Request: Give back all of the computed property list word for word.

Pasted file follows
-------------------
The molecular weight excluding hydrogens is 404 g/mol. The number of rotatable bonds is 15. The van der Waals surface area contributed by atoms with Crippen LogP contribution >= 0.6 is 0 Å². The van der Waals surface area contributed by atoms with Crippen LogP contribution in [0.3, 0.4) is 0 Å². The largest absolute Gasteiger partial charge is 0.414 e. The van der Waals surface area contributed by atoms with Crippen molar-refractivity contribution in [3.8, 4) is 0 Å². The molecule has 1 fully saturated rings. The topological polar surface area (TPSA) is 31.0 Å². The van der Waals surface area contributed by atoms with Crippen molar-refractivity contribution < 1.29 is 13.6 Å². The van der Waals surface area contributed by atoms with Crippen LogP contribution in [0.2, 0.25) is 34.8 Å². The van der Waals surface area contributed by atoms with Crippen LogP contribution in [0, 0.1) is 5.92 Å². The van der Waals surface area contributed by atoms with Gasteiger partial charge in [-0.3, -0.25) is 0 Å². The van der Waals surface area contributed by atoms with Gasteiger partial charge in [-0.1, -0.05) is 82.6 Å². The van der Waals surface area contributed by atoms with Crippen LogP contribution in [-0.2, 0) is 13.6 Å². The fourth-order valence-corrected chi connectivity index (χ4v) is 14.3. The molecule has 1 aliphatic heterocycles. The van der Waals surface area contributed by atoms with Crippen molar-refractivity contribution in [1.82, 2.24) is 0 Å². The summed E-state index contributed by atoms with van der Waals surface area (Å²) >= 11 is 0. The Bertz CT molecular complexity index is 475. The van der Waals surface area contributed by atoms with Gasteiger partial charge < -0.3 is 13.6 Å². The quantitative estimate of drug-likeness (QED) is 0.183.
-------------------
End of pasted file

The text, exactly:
The molecular weight excluding hydrogens is 404 g/mol. The number of rotatable bonds is 15. The van der Waals surface area contributed by atoms with Crippen LogP contribution >= 0.6 is 0 Å². The van der Waals surface area contributed by atoms with Crippen LogP contribution in [0.3, 0.4) is 0 Å². The largest absolute Gasteiger partial charge is 0.414 e. The van der Waals surface area contributed by atoms with Crippen molar-refractivity contribution in [3.8, 4) is 0 Å². The molecule has 1 fully saturated rings. The topological polar surface area (TPSA) is 31.0 Å². The van der Waals surface area contributed by atoms with Crippen molar-refractivity contribution < 1.29 is 13.6 Å². The van der Waals surface area contributed by atoms with Crippen LogP contribution in [0.2, 0.25) is 34.8 Å². The van der Waals surface area contributed by atoms with Crippen LogP contribution in [0, 0.1) is 5.92 Å². The van der Waals surface area contributed by atoms with Gasteiger partial charge in [-0.3, -0.25) is 0 Å². The van der Waals surface area contributed by atoms with Gasteiger partial charge in [-0.1, -0.05) is 82.6 Å². The van der Waals surface area contributed by atoms with Crippen LogP contribution in [-0.2, 0) is 13.6 Å². The fourth-order valence-corrected chi connectivity index (χ4v) is 14.3. The molecule has 1 aliphatic heterocycles. The van der Waals surface area contributed by atoms with Crippen molar-refractivity contribution in [1.82, 2.24) is 0 Å². The summed E-state index contributed by atoms with van der Waals surface area (Å²) >= 11 is 0. The Bertz CT molecular complexity index is 475. The van der Waals surface area contributed by atoms with Gasteiger partial charge < -0.3 is 13.6 Å². The quantitative estimate of drug-likeness (QED) is 0.183.